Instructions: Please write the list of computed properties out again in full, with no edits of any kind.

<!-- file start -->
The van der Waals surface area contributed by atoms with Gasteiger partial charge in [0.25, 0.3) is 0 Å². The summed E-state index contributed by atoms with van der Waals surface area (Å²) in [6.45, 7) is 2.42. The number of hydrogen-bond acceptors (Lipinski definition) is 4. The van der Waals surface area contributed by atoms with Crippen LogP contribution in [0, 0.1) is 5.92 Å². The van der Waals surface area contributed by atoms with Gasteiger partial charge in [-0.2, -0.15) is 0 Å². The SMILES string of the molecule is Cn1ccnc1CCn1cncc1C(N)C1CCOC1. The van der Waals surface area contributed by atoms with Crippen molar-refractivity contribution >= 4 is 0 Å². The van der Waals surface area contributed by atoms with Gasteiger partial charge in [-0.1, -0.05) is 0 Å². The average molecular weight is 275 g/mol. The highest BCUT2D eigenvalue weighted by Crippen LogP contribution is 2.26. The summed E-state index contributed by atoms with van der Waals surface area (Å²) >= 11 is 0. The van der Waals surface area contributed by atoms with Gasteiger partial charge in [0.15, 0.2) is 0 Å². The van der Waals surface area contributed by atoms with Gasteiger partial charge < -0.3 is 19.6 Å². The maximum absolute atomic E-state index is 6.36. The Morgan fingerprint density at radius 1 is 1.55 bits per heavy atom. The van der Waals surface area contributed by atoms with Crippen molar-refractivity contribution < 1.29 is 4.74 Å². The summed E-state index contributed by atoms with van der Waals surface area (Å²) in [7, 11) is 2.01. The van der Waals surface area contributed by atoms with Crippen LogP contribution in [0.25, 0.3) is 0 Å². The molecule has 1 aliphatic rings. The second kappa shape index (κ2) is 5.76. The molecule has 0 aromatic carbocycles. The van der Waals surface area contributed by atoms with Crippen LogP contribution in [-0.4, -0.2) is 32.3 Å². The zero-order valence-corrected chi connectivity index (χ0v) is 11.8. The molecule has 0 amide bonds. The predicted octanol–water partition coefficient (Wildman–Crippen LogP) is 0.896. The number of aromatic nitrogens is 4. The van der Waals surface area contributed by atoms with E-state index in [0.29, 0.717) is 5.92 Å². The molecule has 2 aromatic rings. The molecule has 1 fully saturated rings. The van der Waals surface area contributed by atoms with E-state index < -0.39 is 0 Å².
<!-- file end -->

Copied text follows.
The van der Waals surface area contributed by atoms with Gasteiger partial charge in [0.25, 0.3) is 0 Å². The summed E-state index contributed by atoms with van der Waals surface area (Å²) in [6.45, 7) is 2.42. The number of hydrogen-bond acceptors (Lipinski definition) is 4. The van der Waals surface area contributed by atoms with Crippen LogP contribution in [0, 0.1) is 5.92 Å². The van der Waals surface area contributed by atoms with Gasteiger partial charge in [-0.2, -0.15) is 0 Å². The SMILES string of the molecule is Cn1ccnc1CCn1cncc1C(N)C1CCOC1. The van der Waals surface area contributed by atoms with Crippen molar-refractivity contribution >= 4 is 0 Å². The van der Waals surface area contributed by atoms with Gasteiger partial charge in [-0.1, -0.05) is 0 Å². The average molecular weight is 275 g/mol. The highest BCUT2D eigenvalue weighted by Crippen LogP contribution is 2.26. The summed E-state index contributed by atoms with van der Waals surface area (Å²) >= 11 is 0. The van der Waals surface area contributed by atoms with Gasteiger partial charge in [0.15, 0.2) is 0 Å². The van der Waals surface area contributed by atoms with Gasteiger partial charge < -0.3 is 19.6 Å². The maximum absolute atomic E-state index is 6.36. The Morgan fingerprint density at radius 1 is 1.55 bits per heavy atom. The van der Waals surface area contributed by atoms with Crippen molar-refractivity contribution < 1.29 is 4.74 Å². The summed E-state index contributed by atoms with van der Waals surface area (Å²) in [7, 11) is 2.01. The van der Waals surface area contributed by atoms with Crippen LogP contribution in [0.25, 0.3) is 0 Å². The molecule has 1 aliphatic rings. The second kappa shape index (κ2) is 5.76. The molecule has 0 aromatic carbocycles. The van der Waals surface area contributed by atoms with Crippen LogP contribution in [-0.4, -0.2) is 32.3 Å². The zero-order valence-corrected chi connectivity index (χ0v) is 11.8. The molecule has 0 amide bonds. The predicted octanol–water partition coefficient (Wildman–Crippen LogP) is 0.896. The number of aromatic nitrogens is 4. The van der Waals surface area contributed by atoms with E-state index in [0.29, 0.717) is 5.92 Å². The molecule has 2 aromatic rings. The molecule has 1 fully saturated rings. The van der Waals surface area contributed by atoms with E-state index < -0.39 is 0 Å².